It is not easy to draw the line between cases where property illegally lised may be destroyed summarily and where judicial proceedings are necessary for its condemnation. If the property were of great value, as, for instance, if it were a vessel employed for smuggling or other illegal purposes, it would be putting a dangerous power in the hands of

a custom officer to permit him to sell or destroy it as a public nuisance, and the owner would have good reason to complain of such act as depriving hiin of his property without due process of law. But where the property is of trifling value, and its destruction is necessary to effect the object of a certain statute, we think it is within the power of the legislature to order its summary abatement. For instance, if the legislature should prohibit the killing of fish by explosive shells, and should order the cartridges so used to be destroyed, it would seem like belittling the dignity of the judiciary to require such destruction to be preceded by a solemn condemnation in a court of justice. The same remark might be made of the cards, chips, and dice of a gambling-room.

The value of the nets in question was but $15 apiece. The cost of condemning one (and the use of one is as illegal as the use of a dozen), by judicial proceedings, would largely exceed the value of the net, and doubtless the State would, in many cases, be deterred from executing the law by the expense. They could only be removed from the water with difficulty, and were liable to injury in the process of removal. The object of the law is undoubtedly a beneficent one, and the State ought not to be bampered in its enforcement by the application of constitutional provisions which are intended for the protection of substantial riglits of property. It is evident that the efficacy of this statute would be very seriously impaired by requiring every net illegally used to be carefully taken from the water, carried before a court or magistrate, notice of the seizure to be given by publication, and regular judicial proceedings to be instituted for its condemnation.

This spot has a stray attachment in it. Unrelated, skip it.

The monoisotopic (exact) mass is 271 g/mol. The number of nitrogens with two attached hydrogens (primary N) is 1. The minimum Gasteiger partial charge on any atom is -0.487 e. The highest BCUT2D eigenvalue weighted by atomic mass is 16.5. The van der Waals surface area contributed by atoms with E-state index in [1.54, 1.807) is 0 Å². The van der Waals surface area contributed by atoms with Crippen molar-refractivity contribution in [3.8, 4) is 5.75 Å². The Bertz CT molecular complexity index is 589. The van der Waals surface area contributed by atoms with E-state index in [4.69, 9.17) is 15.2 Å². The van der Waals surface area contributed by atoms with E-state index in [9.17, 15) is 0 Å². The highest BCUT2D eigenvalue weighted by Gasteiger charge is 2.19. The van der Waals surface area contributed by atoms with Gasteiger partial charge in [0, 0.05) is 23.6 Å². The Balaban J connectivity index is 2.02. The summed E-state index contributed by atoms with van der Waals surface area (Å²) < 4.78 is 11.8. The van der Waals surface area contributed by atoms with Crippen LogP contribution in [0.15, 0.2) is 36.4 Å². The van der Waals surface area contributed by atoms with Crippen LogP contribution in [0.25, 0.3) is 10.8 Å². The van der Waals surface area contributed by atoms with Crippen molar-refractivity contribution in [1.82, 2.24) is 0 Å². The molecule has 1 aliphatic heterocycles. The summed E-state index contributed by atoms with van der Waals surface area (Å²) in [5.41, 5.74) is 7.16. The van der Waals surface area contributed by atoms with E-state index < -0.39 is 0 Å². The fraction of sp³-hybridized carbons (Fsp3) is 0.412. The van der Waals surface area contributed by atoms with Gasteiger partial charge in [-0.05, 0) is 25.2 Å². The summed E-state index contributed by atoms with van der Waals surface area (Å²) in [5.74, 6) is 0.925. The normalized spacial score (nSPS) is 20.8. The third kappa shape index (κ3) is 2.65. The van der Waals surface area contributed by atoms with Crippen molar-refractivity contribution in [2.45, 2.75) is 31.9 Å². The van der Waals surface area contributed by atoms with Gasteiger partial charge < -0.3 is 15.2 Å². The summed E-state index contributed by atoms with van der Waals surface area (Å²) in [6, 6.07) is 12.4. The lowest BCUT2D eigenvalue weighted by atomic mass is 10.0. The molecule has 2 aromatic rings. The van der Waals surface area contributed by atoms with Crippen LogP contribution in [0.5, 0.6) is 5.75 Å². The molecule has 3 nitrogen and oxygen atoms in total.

There is not a State in the Union which has not a constitutional provision entitling persons charged with crime to a trial by jury, and yet from time immemorial the practice bas been to try persons charged with petty offences before a police magistrate, who not only passes upon the question of guilt, but metes ont the proper punishment. This has never been treated as an infraction of the Constitution, though technically a person may in this way be deprived of his liberty without the intervention of a jury. Callan v. Wilson, 127 U. S. 540, and cases cited. So the summary abatement of nuisances without judicial process or proceeding was well known to the common law long prior to the adoption of the Constitution, and it has never been supposed that the constitutional provision in question in this case was intended to interfere with the established principles in that regard.

Nor is a person whose property is seized under the Act in question without his legal remedy. If in fact his property has been used in violation of the Act, he has no just reason to complain ; if not, he may replevy his nets from the officer seizing them, or, if they have been destroyed, may have his action for their value. In such cases the burden would be upon the defendant to prove a justification under the statute. As was said by the Supreme Court of New Jersey in a similar case (Am. Print Works v. Lawrence, 21 N. J. Law, 248, 259): "The party is not, in point of fact, deprived of a trial by jury. The

evidence necessary to sustain the defence is changed. Even if the party were deprived of a trial by jury, the statute is not, therefore, necessarily unconstitutional.” Indeed, it is scarcely possible that any actual injustice could be done in the practical administration of the Act.

It is said, however, that the nets are not in themselves a nuisance, but are perfectly lawful acts of manufacture, and are ordinarily used for a lawful purpose. This is, however, by no means a conclusive answer. Many articles, such, for instance, as cards, dice, and other articles used for gambling purposes, are perfectly harmless in themselves, but may become nuisances by being put to an illegal use, and in such cases fall within the ban of the law and may be summarily destroyed. It is true that this rule does not always follow from the illegal use of a harmless article. A house may not be toru down because it is put to an illegal use, since it may be as readily used for a lawful purpose (Ely v. Supervisors, 36 N. Y. 297), but where minor articles of personal property are devoted to such use the fact that they may be used for a lawful purpose would not deprive the legislature of the power to destroy them. The power of the legislature to declare that which is perfectly innocent in itself to be unlawful is beyond question (People v. West, 106 N. Y. 293), and in such case the legislature may annex to the prohibited act all the incidents of a criminal offence, including the destruction of property denounced by it as a public nuisance.